Parsimony is discussed and for binary characters and connections with Menger’s theorem are drawn—namely how many characters will give a particular parsimony score (i.e. the number of edges in the tree for which the character must mutate). Then some fun connections are made with edit operations on trees which are not so surprising when you have been told them.
A very interesting section follows on ancestral state reconstruction. Parsimony assignment to the root is a kind of voting system with special cases such as the star tree (majority rule), balanced tree and caterpillar. Again there are some interesting results here. Majority rule is trivial. In a caterpillar tree the two outliers can determine the state at the root. In balanced trees an extreme unfairness in outcome can also be obtained. Further interesting results are presented in Chapter 9. Then finding maximum parsimony trees on multiple characters instead of single characters is discussed. And finally a very brief section on super-trees and short encodings.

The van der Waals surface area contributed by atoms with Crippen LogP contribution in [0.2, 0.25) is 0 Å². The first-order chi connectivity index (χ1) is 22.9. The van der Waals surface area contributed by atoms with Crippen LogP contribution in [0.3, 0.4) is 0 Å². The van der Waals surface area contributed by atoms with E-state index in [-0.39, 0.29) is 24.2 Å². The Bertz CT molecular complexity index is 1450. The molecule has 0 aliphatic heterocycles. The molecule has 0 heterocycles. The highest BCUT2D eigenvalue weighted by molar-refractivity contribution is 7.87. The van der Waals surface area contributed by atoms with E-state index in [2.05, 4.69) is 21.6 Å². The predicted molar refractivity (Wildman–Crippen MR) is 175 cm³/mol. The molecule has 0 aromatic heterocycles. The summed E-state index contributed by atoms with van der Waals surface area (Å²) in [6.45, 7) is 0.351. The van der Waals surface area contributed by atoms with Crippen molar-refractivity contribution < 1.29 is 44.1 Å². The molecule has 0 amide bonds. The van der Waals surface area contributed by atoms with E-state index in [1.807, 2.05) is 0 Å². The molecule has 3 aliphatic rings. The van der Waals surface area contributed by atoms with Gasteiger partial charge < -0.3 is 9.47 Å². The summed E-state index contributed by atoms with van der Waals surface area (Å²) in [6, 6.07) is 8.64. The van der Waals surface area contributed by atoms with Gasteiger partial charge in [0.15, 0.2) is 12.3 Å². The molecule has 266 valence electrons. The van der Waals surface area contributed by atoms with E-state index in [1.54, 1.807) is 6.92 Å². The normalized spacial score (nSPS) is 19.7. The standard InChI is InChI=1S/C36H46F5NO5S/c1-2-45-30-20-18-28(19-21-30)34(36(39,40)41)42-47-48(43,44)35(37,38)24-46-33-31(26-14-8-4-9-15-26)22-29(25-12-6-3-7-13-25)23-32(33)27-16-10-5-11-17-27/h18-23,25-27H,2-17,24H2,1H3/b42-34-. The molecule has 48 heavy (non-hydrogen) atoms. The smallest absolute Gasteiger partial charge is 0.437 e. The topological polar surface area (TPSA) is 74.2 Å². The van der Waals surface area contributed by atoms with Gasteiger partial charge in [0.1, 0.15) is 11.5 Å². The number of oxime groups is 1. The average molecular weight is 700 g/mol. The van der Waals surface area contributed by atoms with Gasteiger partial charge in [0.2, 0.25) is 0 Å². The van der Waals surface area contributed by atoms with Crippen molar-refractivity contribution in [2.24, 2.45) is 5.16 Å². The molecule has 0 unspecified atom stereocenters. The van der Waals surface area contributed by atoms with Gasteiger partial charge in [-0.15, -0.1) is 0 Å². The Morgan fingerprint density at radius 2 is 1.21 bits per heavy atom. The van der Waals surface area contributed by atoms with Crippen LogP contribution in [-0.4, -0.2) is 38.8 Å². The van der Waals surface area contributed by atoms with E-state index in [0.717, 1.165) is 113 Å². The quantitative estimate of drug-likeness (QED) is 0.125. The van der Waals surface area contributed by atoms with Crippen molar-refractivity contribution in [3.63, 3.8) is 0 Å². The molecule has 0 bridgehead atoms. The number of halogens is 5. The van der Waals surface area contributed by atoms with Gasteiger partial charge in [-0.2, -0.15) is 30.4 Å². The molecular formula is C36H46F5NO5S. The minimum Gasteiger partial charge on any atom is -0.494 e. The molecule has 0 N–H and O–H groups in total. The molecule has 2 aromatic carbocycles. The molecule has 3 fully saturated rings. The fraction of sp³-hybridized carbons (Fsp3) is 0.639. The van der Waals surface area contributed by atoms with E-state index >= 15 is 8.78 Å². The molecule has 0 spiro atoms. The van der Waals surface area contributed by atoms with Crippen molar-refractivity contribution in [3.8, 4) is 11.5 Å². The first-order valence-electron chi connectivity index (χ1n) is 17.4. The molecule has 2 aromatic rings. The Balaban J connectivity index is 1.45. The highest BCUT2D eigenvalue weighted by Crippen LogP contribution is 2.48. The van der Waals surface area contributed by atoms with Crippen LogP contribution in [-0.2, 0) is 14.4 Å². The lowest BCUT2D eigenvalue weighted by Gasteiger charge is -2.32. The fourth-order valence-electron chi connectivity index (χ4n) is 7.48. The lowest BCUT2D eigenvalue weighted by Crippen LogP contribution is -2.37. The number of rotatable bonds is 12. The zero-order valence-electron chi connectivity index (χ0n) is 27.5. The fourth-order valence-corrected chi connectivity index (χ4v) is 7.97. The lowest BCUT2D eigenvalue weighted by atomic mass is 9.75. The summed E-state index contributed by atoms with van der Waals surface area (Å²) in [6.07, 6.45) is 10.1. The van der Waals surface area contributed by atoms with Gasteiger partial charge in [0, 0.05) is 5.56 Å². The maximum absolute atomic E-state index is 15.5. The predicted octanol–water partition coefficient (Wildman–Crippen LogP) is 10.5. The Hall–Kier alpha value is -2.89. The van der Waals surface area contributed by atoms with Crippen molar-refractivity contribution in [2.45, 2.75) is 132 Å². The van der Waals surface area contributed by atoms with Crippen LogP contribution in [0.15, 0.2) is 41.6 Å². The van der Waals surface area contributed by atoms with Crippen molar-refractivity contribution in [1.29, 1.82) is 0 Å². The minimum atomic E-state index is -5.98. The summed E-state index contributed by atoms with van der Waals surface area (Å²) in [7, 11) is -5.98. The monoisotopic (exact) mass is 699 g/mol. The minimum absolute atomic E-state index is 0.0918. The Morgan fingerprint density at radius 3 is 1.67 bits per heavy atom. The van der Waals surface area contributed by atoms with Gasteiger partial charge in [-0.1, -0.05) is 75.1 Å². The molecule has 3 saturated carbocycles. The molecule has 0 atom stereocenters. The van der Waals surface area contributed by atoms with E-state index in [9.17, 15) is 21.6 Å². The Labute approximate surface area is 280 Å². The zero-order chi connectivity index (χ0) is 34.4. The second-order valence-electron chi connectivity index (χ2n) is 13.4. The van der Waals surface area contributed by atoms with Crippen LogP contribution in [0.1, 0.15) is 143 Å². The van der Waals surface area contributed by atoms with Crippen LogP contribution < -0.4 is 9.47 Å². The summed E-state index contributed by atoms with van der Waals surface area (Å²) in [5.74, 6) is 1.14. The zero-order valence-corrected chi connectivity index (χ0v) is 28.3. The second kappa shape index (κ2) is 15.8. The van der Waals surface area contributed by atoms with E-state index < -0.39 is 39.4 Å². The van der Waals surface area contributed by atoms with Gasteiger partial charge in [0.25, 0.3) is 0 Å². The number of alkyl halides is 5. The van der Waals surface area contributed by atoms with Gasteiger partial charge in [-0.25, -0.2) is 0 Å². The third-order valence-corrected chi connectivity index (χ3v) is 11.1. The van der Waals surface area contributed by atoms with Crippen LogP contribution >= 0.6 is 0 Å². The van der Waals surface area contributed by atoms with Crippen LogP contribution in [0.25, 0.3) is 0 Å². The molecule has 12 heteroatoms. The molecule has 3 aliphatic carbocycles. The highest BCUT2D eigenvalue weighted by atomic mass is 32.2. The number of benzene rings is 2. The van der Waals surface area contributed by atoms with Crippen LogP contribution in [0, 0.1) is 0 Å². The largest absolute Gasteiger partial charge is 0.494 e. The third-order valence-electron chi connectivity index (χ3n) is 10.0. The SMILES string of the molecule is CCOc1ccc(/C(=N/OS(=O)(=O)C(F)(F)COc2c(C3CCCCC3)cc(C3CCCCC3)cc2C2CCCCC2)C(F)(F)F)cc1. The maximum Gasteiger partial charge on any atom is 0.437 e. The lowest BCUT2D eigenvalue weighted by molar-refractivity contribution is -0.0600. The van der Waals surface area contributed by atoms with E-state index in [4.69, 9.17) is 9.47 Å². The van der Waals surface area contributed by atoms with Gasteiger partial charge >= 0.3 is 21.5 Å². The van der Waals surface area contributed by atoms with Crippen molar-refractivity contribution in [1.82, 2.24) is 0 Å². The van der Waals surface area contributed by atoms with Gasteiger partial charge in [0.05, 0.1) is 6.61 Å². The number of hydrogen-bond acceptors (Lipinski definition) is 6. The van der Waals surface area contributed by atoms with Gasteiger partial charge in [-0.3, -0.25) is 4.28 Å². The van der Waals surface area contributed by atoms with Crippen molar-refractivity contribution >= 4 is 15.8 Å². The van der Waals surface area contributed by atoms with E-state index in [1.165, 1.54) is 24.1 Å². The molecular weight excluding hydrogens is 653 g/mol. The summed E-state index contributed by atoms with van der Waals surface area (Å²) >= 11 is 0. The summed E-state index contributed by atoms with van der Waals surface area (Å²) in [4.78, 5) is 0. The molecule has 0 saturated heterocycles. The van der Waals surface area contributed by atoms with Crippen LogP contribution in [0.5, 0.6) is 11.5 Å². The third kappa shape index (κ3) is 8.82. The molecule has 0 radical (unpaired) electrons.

The important concept of distances between the objects on the leaves is considered. A central question is if it is possible to reconstruct a tree with edge lengths assigned to all edges, given only the distances between leaves. Key to this is the four-point condition: a metric has a tree representation if and only if it satisfies the four-point condition. On rooted trees the corresponding object is the ultrametric. The Gromov-Farris transform takes a tree metric and gives an ultrametric for any arbitrary rooting of the tree. Symbolic ultrametrics are also discussed although it is not clear what they are for. An obvious but important observation is made: If there is a perfect tree, the distance between strings of characters will be a tree metric, but the reverse might not be true. This is obvious since distance is a major reduction in data so you can clearly arrange characters that conflict, but whose effect cancels out in the distance function.
There follows a slightly discursive section on distances on genomes that should be extended to a fuller description. Neighbour Joining (NJ) and Balanced Minimum Evolution (BME) are discussed as two distance-based tree-reconstruction methods. The generalisation to reconstruction from partial distances is also covered.